The EURETINA 2017 Congress, held in Barcelona last September, presented the latest advances in ophthalmology. Dr Jordi Monés was the moderator of two sessions at the Eurotimes Satellite Education Programme and presented communications and ePosters. You can check out here the activities of the BMF and Institut de la Màcula teams.
Here we summarize the most prominent advances in the field of advanced therapies.
Stem Cells: A new approach
Stem cell therapy is a useful tool and offers a new approach in regenerative therapy for diseases for which there is still no cure.
There are currently several studies being conducted which use both embryonic stem cells (ESC) and induced pluripotent stem cells (iPSCs) in patients with Stargardt disease, and neovascular and atrophic age-related macular degeneration (AMD): hiPSC-derived RPE sheets in AMD (RIKEN), hESC derived RPE in acute wet AMD (Pfizer), hESC derived RPE cells in Stargardt macular dystrophy and AMD (Astellas).
Genome editing is much more feasible both in vitro and in vivo thanks to the CRISPR/CAS system. This avant-garde genome-editing technique allows for the precise study of the function and edition of genes.
Optogenetics and RP
Studies carried out on mice with a combination of optogenetic techniques and photoreceptor transplantations demonstrate that the genetic reactivation of cones restores visual response in retinitis pigmentosa (RP).
Genetic studies show that there are genes like ARMS2 or complement factor H (CFH) that are expressed in various eye diseases, such as central serous chorioretinopathy (CSC) and AMD. Even so, these diseases are still phenotypically and genetically different.
The genetic variants can be used to generate predictive models to detect and manage or treat diseases before they lead to blindness.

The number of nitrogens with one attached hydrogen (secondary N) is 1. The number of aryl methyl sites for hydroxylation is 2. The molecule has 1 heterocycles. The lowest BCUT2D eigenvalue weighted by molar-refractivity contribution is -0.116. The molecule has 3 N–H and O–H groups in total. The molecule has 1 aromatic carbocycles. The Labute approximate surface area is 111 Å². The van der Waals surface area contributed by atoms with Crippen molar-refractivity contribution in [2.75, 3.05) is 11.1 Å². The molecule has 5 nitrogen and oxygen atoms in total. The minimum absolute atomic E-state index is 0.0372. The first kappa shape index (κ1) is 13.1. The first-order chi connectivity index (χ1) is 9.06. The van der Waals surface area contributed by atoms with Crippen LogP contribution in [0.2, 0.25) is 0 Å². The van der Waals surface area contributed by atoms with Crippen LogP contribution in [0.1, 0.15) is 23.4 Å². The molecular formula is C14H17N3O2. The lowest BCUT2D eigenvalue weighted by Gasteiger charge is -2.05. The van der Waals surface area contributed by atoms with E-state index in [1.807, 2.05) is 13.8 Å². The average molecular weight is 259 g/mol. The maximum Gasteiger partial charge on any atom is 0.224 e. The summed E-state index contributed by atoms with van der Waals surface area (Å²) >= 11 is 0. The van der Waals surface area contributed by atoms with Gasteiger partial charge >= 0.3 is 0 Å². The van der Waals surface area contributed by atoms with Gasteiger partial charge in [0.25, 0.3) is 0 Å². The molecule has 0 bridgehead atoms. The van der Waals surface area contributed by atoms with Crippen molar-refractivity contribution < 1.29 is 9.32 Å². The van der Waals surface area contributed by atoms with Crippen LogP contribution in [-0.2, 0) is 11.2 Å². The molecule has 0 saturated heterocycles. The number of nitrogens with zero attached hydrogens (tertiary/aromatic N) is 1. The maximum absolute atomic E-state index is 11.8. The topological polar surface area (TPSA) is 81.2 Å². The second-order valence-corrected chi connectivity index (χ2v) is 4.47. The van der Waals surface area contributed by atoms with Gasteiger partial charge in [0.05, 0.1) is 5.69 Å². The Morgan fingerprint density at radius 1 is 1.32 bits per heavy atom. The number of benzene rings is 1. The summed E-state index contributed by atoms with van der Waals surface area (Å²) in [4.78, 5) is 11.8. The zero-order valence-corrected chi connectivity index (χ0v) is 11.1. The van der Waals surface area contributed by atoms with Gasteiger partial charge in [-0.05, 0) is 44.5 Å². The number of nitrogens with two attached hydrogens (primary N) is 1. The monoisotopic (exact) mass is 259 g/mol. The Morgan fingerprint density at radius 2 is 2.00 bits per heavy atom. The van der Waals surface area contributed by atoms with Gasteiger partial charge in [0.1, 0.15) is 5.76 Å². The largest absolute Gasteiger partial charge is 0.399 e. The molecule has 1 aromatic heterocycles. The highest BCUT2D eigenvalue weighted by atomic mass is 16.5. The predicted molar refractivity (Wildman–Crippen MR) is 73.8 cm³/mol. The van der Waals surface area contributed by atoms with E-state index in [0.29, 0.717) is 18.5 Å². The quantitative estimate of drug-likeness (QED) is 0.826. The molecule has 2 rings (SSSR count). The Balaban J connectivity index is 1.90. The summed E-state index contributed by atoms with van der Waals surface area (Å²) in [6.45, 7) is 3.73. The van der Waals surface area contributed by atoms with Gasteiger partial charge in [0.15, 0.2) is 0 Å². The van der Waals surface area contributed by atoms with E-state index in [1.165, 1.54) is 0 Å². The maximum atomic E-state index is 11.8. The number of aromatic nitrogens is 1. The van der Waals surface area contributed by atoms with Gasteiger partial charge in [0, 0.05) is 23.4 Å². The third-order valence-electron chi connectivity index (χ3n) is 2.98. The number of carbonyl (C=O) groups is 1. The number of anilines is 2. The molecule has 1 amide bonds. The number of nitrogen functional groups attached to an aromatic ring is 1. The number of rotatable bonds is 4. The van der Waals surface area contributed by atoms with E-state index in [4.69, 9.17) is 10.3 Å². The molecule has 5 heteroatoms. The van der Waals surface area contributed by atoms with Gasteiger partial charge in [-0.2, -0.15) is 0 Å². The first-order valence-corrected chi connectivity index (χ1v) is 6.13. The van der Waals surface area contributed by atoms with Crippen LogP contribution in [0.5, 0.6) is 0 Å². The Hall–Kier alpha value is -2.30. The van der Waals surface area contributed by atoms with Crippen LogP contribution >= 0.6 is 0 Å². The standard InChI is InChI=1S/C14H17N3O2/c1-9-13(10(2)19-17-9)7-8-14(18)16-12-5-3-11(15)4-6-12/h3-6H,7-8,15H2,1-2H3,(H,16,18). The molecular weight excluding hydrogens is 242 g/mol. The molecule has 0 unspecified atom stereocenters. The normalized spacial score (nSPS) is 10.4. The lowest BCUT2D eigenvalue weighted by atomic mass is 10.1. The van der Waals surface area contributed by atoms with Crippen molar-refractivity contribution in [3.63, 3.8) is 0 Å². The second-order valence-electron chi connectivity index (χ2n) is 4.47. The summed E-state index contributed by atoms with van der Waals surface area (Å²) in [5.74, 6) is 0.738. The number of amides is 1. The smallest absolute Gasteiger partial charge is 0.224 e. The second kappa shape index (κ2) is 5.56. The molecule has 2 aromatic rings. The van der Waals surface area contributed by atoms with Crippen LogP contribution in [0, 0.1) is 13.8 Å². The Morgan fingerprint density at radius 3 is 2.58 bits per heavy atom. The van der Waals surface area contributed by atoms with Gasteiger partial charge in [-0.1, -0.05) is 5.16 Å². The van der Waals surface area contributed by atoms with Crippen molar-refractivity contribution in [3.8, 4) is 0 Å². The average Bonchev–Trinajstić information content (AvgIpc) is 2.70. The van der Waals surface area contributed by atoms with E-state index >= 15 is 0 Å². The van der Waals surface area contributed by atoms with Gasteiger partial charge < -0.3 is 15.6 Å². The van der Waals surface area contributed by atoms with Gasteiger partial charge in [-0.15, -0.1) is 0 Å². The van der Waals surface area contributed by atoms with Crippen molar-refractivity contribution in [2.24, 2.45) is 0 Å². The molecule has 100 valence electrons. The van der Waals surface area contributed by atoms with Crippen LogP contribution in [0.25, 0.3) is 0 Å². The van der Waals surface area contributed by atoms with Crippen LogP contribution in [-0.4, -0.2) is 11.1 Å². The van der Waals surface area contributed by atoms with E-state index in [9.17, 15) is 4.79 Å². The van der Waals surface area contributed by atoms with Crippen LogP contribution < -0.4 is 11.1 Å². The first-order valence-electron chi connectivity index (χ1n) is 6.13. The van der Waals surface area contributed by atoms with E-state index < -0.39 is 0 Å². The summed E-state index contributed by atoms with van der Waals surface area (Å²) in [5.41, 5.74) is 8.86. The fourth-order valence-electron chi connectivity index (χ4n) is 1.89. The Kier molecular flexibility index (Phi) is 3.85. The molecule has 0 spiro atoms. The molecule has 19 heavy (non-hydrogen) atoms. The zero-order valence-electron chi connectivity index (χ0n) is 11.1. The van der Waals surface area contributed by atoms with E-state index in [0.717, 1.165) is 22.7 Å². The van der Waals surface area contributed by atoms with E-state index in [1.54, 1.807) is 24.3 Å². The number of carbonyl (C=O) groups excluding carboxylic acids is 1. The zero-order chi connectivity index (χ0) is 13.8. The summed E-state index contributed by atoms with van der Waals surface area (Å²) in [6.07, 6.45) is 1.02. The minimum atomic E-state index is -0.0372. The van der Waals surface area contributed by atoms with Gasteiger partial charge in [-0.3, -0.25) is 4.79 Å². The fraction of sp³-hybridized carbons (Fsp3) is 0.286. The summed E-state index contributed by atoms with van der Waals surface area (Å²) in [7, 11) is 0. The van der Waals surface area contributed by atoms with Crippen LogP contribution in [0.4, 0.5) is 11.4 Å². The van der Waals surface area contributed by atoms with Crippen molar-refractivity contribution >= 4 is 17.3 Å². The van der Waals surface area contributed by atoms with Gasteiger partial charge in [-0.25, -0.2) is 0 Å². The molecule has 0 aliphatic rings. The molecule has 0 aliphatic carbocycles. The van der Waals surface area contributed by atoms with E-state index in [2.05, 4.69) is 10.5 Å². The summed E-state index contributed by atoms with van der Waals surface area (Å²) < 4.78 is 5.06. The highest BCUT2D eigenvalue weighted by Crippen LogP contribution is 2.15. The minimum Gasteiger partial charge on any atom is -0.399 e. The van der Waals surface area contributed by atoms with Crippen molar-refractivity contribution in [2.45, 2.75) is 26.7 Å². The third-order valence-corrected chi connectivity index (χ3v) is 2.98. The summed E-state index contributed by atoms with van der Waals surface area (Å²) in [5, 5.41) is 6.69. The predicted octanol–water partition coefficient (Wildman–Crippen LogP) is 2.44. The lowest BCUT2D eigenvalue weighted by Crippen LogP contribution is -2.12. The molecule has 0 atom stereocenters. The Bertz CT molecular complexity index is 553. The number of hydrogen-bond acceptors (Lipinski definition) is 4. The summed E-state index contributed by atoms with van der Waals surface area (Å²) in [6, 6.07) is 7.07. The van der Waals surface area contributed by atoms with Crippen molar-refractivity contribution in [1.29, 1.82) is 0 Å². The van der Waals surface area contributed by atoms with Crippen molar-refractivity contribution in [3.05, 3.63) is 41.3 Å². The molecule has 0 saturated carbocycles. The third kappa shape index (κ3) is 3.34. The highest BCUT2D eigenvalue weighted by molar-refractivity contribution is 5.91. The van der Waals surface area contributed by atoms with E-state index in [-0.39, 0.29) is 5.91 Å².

Monocytes and AMD
Differences in monocyte count between neovascular AMD and atrophic AMD have been proven. In neovascular AMD, a higher percentage of non-classical (CD14+/CD16++) monocytes and intermediate (CD14++/CD16+) monocytes cause a proangiogenic and pro-inflammatory effect. On the other hand, in atrophic AMD, the classical (CD14++/CD16-) monocyte or phagocytic population is greater.
Electronic implants and devices also played a leading role in EURETINA. There are currently three electronic retinal prosthesis systems in Europe: Alpha-AMS, Argus II, and PIXIUM. These devices are currently able to restore some vision in patients with retinitis pigmentosa. They also have many advantages: they don’t cause immunological reactions, their safety has been proven, synapses formation isn’t necessary as may be the case with cell transplants, and it also is not necessary for the retinal pigment epithelium to be intact.
However, the amount of times that an implant can be replaced is yet to be determined, due to the surgical risk involved and the cost of these devices.
Use of artificial intelligence
Artificial intelligence is becoming increasingly more important in all fields of study. Moorfields Eye Hospital in London and Google DeepMind are working together on a Machine Learning project to create an algorithm which detects the early signs of diseases such as neovascular AMD or diabetic retinopathy. This technology’s success could greatly increase the speed and accuracy of the diagnosis of these diseases and therefore, avoid loss of vision in thousands of patients.
IBM Watson, an artificial intelligence computer system capable of understanding, reasoning, learning and interacting, has been used of oncology to assist experts in this field and reduce patient evaluation times. IBM Watson is currently being used in the field of ophthalmology to detect and identify eye diseases, such as glaucoma.
These artificial intelligence tools open the debate on how they should be used. Some believe that medical specialists should use them, whereas others argue that the implementation of these tools would be more appropriate in primary care so that, from there, the patients can be referred to the medical specialist.
Eduardo Rodríguez, MSc., member of the BMF research team